For a horror thriller with ghosts, murder and vampires, Twixt surprisingly lacks tension, suspense or terror. It gets creepy and atmosphere but fails to expand upon these base embellishments. Kilmer’s Hall Baltimore draws upon the ghost of author Edgar Allan Poe to provide exposition for his dream world referencing The Raven and quoting “Nevermore” as the pinnacle of that character’s involvement. It’s a natural evolution of the protagonist incorporation of local notoriety into his own dreams but the imagination stops there. Nothing noteworthy is done with this promising concept. Poe becomes an idea for idea sake. The film has it’s biggest success when presenting the town’s murder mystery in the author’s dreams allowing for haunting imagery and chilling interaction with historical and traumatic events. The only problem is it never engages the author in his own dreams and therefor never involves the audience either. The hints a vampirism – the murdered girl driving the mystery is found staked through the heart – lie just below the surface of the entire film but feel out of sync with the other elements of the script: Poe, the Priest, the Sheriff, the dreams. The reveal of the twist are transparent from the very beginning. The film’s many genre ambitions work against each other with none fleshed out enough to provide the level of horror the film strives for. This makes the finale more ridiculous than rewarding, destroying any glimpses of any cinematic mastery previously seen.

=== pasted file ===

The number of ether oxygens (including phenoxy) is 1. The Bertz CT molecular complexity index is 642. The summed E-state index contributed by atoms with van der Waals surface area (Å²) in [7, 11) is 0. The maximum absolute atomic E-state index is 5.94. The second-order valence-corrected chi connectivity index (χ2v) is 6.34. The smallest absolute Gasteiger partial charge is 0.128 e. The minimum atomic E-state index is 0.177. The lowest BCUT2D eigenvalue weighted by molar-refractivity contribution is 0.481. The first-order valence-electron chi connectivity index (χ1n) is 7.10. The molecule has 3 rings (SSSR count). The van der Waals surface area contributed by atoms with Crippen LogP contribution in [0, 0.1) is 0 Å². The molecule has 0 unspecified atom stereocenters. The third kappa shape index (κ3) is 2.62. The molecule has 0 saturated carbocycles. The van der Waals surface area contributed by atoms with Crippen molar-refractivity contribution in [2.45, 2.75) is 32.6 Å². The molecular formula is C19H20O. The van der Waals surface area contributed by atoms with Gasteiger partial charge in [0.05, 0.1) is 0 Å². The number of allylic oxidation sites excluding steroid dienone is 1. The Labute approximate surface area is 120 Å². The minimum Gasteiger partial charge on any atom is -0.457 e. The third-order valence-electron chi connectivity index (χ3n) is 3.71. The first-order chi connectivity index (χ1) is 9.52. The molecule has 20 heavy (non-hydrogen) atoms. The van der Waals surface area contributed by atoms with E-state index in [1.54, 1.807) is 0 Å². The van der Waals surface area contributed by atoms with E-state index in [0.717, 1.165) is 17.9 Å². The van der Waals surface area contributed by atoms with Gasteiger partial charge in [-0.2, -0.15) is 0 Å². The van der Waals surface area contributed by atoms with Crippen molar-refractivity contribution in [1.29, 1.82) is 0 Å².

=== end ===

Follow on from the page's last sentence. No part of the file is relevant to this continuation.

Twixt is a disaster, a promising experiment from an accomplished director that falls flat weighed down by its own appetite. It is dreary and meandering, failing to deliver on its many promising premises. The actors serve the script best they can but find too little to draw upon. Kilmer is best when dealing with the lead character’s true emotional problems for about 5 minutes of the film. For the rest of his screen time, the film guides him instead. The visuals are clumsy given too much freedom due to the dream like nature of much of the film. Characters, such as V, are inconsistent in tone and presence which undermines their intent and execution for the film. The result is as confusing as a half remembered nightmare with only bits and pieces remaining to string together in the most comprehensible manner possible. Twixt is the victim of too much conscious controlling a story stemming from the freedom of an unconscious stream, trying to reason that which is unreasonable. This leaves all the good parts as a faint memory, a dim flash of what was or could be leaving only the possibilities themselves.
Twixt (2011) is now available on bluray per 20th Century Fox